Incumbent Bennette Misalucha isn’t even half way through her first term as a state senator, but she’s already facing what could be her second tough election.

Misalucha, a Democrat, was first appointed to the Senate District 16 seat in July 2020 after Breene Harimoto died. She then beat Republican Kelly Kitashima by about 1,100 votes in a special election to hold onto the seat.

Now she will face experienced politician Brandon Elefante, who terms out of his Honolulu City Council seat after serving eight years, in the Aug. 13 primary election. The winner will compete against Republican Patricia Beekman in the Nov. 8 general election.

Both Democratic candidates vying to represent Central Oahu – Halawa Heights, Aiea, Waimalu, Kalauao, Waiau, Pacific Palisades and portions of Pearl City – promised to tackle concerns about public safety, housing and homelessness.

“This is one of these races where I’m sure there are issue disagreements, but it’s a name ID race,” said Colin Moore, director of the Public Policy Center at the University of Hawaii Manoa. “It’s interesting because you have an incumbent who hasn’t been there for that long being challenged by a well-known member of the council.”

Bennette Misalucha.
Sen. Bennette Misalucha is seeking reelection for Senate District 16. Cory Lum/Civil Beat/2022

Longtime Friends

Misalucha, a former banking and marketing executive, and Elefante said they’ve been friends for nearly a decade. Despite being opponents, neither spoke ill of the other, except Misalucha said Elefante now calls her Ms. Misalucha instead of Auntie Bennette.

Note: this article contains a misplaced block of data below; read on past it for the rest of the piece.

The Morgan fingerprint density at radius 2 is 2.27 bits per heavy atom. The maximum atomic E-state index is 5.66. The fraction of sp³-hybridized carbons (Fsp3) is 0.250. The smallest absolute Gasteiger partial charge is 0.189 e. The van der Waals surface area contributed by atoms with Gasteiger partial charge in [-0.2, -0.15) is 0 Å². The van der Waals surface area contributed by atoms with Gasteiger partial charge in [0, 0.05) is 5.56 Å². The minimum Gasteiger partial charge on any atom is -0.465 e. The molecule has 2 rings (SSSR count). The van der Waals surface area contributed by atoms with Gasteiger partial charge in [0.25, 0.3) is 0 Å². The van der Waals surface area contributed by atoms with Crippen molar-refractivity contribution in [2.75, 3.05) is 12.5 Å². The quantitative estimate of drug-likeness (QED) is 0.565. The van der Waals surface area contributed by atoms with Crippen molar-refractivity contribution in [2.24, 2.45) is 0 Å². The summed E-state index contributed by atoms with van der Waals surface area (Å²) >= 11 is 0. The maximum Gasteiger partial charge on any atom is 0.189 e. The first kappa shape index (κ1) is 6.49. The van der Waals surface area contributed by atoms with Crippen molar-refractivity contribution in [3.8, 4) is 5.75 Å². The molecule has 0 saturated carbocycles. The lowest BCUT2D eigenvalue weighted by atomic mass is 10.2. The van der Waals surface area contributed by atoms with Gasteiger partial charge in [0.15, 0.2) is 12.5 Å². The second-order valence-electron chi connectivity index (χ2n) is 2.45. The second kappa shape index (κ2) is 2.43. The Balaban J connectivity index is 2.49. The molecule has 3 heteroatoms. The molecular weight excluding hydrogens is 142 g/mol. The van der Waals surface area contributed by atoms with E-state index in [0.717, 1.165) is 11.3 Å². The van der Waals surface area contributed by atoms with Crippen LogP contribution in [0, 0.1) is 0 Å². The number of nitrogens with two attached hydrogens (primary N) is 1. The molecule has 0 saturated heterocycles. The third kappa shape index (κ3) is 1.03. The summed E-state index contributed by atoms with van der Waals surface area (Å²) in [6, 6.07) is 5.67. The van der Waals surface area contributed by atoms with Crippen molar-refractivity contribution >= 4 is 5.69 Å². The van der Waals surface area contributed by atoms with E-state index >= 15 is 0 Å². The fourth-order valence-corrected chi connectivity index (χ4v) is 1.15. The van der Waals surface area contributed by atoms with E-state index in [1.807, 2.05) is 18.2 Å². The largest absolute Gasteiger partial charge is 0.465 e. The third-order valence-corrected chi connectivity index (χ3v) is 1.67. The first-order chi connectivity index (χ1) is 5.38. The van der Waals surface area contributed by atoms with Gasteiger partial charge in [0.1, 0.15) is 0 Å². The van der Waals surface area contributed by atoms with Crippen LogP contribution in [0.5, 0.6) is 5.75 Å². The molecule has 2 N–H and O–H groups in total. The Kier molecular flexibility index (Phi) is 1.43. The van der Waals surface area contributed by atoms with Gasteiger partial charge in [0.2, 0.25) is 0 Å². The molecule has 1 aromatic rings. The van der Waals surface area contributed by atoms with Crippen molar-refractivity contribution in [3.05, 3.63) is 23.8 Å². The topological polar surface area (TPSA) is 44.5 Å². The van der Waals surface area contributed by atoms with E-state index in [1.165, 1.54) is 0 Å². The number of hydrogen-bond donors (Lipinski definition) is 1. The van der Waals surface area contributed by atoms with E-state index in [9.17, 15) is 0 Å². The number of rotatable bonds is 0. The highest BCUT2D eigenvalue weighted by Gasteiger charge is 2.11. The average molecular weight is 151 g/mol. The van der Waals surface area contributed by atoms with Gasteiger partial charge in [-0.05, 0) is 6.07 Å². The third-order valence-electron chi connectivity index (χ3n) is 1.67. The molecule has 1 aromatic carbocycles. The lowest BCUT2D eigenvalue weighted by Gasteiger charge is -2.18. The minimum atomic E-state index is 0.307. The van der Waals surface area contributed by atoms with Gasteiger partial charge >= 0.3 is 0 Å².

“I’m just being professional,” he said when asked about the race. “That’s what makes it difficult. We’re friends, and at the end of the day, no matter what happens, I know the community is going to be in good hands.”

Misalucha said the biggest issue facing the district is preparing the younger generation for lucrative jobs. She said “40% of Aiea High School graduates reportedly are not college-bound.”

“I see providing good, well-paying jobs as a priority in our district,” she said. “We need to invest in initiatives that would enable our graduates to learn new skills and connect with good jobs so they can comfortably raise their families.”

Misalucha suggested piloting a workforce development initiative at two high schools in the district. She’s talking with a company in the private sector to set up an academic or certification model to prepare students for jobs. She said the plans are underway.

Elefante said he has knocked on more than 8,000 doors and found that residents’ No. 1 concern was public safety, specifically concerning crime levels.

“With burglaries or things that are happening in some of these quiet neighborhoods that normally don’t experience this over the years,” he said. “We’re talking long-time homeowners who’ve been there for many generations.”

He pointed to the Honolulu Police Department’s problems with recruitment and overtime.